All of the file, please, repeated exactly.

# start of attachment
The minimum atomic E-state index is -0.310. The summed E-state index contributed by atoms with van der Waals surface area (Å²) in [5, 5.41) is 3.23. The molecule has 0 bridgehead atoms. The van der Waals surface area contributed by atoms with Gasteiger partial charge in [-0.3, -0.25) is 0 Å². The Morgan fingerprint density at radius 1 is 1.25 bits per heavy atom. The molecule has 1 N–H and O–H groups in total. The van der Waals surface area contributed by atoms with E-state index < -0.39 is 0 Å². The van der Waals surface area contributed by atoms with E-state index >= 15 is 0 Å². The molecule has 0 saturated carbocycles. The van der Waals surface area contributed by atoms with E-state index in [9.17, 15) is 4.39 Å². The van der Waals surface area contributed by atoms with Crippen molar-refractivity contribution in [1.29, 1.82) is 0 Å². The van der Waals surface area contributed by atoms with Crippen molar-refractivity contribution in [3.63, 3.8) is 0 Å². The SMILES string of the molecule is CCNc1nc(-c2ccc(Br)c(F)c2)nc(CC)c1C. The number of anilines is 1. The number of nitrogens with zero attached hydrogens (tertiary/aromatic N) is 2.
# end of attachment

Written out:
The minimum atomic E-state index is -0.310. The summed E-state index contributed by atoms with van der Waals surface area (Å²) in [5, 5.41) is 3.23. The molecule has 0 bridgehead atoms. The van der Waals surface area contributed by atoms with Gasteiger partial charge in [-0.3, -0.25) is 0 Å². The Morgan fingerprint density at radius 1 is 1.25 bits per heavy atom. The molecule has 1 N–H and O–H groups in total. The van der Waals surface area contributed by atoms with E-state index < -0.39 is 0 Å². The van der Waals surface area contributed by atoms with E-state index >= 15 is 0 Å². The molecule has 0 saturated carbocycles. The van der Waals surface area contributed by atoms with E-state index in [9.17, 15) is 4.39 Å². The van der Waals surface area contributed by atoms with Crippen molar-refractivity contribution in [1.29, 1.82) is 0 Å². The van der Waals surface area contributed by atoms with Crippen molar-refractivity contribution in [3.63, 3.8) is 0 Å². The SMILES string of the molecule is CCNc1nc(-c2ccc(Br)c(F)c2)nc(CC)c1C. The number of anilines is 1. The number of nitrogens with zero attached hydrogens (tertiary/aromatic N) is 2.